My definition of honest-price information means it cannot be 'calculated' and must always be the result of an intentional trade initiated by a human actor. 
You have not previously stated anything about price information.  That is my point.  Fiat currency price information is not entering the system.

All trades imply both parties 'agree' on pricing information and they will only agree if they compare it to everything else in the world they could trade for.  If you can show me a place in my software where I attempt to use an algorithm to 'fix a price' then I will give you a 1 BTC bounty. 

There IS no trade from the point of view of the system.  There is only "I give you 100 Q".  The fact that you gave me 5 twenties from your pocket for them cannot be encoded honestly into the system.

I firmly believe that no systems based upon price-fixing (averaging, or otherwise) will work.  (This is why IOU based systems don't in the end... they ultimately attempt to price fix the NOTE with the backed good and the two are never in parity).   


Since you seem to think in examples, here is the problem illustrated by example:
I don't think in examples, I attempt to explain in examples because economic proofs of the austrian variety are based upon Praxeology. http://en.wikipedia.org/wiki/Praxeology    The deductive study of human action based upon the action axiom.   I think on a far more intuitive level (INTJ) that takes time and effort to boil down into something others can take-in.   

That said, I was just about to make a post requesting that people prove to me how logical humans making decisions in their best interest would result in price variance.  So thank you for your example.  I will now proceed to show you where you assume a human actor will make an illogical (unprofitable) choice and as a result debunk your counter example.


Initial conditions.  1 BitShare = 1 USD,  1000 BitShares mined

Person A creates currency Q, mints 100 Q backs it with (say) 100 BitShares.  So 1 Q is worth 1 USD at this point.

 Now, the dividends he would be getting for the 100 BitShares are now diverted into paying the owners of the Q.  Right now, that is Person A so the system is in equilibrium.  Money is neither gained or lost by minting a new currency because if Q had not been created, Person A would be getting dividends from BitShares.  Other schemes result in runaway currency creation or a draining of the backing (the value) behind Q [2]. 

Now, BitShares like BitCoin are awesome so in 3 months the price goes to 1 BitShare = 10 USD.  Now those 100 Q, backed by 100 BitShares is nominally worth 10 USD each.  So when somebody bids to buy 100 Q for 100 USD (the original dollar-parity price) nobody is willing to sell for that price.  So the currency is created by someone who offers BitShare backing.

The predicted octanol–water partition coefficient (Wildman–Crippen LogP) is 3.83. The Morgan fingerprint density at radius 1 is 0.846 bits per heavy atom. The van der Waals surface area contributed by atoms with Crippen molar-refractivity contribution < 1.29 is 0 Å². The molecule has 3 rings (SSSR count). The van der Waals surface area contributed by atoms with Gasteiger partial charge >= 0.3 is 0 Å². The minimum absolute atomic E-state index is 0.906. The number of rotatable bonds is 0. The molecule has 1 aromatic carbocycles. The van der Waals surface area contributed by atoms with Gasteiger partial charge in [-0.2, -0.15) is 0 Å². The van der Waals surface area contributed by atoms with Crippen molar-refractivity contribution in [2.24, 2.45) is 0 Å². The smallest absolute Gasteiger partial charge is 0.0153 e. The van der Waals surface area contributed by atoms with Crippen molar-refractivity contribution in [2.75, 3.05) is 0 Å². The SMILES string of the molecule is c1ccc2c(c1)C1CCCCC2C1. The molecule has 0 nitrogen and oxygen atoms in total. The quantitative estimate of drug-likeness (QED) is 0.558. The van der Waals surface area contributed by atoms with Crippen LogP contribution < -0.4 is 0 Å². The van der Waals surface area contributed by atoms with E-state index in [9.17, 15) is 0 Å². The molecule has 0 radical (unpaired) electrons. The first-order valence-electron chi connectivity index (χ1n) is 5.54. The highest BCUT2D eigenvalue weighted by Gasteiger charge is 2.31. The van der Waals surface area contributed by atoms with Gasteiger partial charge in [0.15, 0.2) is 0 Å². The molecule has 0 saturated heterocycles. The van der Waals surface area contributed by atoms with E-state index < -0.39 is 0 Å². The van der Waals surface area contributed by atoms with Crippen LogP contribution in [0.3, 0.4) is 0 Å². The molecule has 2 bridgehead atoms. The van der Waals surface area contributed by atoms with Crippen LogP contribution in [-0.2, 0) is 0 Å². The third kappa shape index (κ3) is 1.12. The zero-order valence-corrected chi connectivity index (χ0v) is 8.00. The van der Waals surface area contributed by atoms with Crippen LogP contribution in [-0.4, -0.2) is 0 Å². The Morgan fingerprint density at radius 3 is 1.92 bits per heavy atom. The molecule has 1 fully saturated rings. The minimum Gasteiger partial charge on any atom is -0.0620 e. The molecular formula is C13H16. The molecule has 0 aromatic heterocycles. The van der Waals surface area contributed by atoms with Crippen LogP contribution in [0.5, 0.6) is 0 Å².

But how many BitShares is the new currency backed with?  For parity with USD, it must be backed with 10 BitShares.[1]  But who decides that value 10? [4]  No voting scheme works because there is no way the holders of currency Q will agree to that backing level, because they lose money.  Regardless, any voting scheme causes people to vote in their self-interest, NOT to vote in a way that causes Q to track USD. 



You are almost right, but have already missed something critical. Your statement is only true for the very first 'minter'.  What is the reason that Q's are minted in the first place?  Is it not because someone, somewhere, wants a Q == USD?  In order to trade a Q for a paper-USD then Q must be equal to a USD.  If Q were not equal, the minter would be unable to sell the minted Q for a paper-USD.  If the minter is unable to sell Q for USD then they are left with only one option, to redeem it and re-mint it at a proper value.  This would involve transaction costs and therefore a loss.

My example starts with minting at Q==1 USD.  At that point someone wanted Q==1 USD.  But not now.  Now, the holder of Q wants it to diverge from USD and become infinitely valuable so he can buy a private island.   So I missed nothing.  And all subsequent minters want to mint Q for NO backing BitShares at all.  That way the second minter gets the dividends from the backing BitShares put up by the first! 

But if the first minter has any say whether to allow minting, he'll vote NO for any backing less than his original.



As a result, the person who decides the price at which new Q is minted for USD is the person looking to sell USD and buy Q.   No voting [4], No algorithm, No pegging, No Price Fixing.  An honest price appraisal as a result of an intentional trade between two people.


Great.  I'm looking to sell USD and buy Q.  So I'll decide the price and buy 1000000Q for USD .01 in BitShares.  Now there are 1000100 Q backed by 100.01 BitShares.  I get 99.999% of the dividends of 100.01 BitShares and paid .09% of the cost. 

This is not trade between 2 people, this is minting new Q!

The second 'minter' can only mint when the BitShare backing(dividends) is worth more than the new Q that would be issued by the buy-sell spread of Q vs BitShares. Thus, the act of printing the second Q increases the interest rate paid to all holders of Q. 

Ok what you are saying now contradicts or at least limits the above.  So your rule sounds to me like I can't mint unless I offer a little bit more backing then the previous guy (and nobody sells me Q for that).  That is fine, and it means that Q will rise slightly in value relative to BitShares.  Since in my example BitShares has increases 10x relative to USD, Q will now be worth MORE then 10x USD.  So minting cannot bring the price of Q into line with that of USD.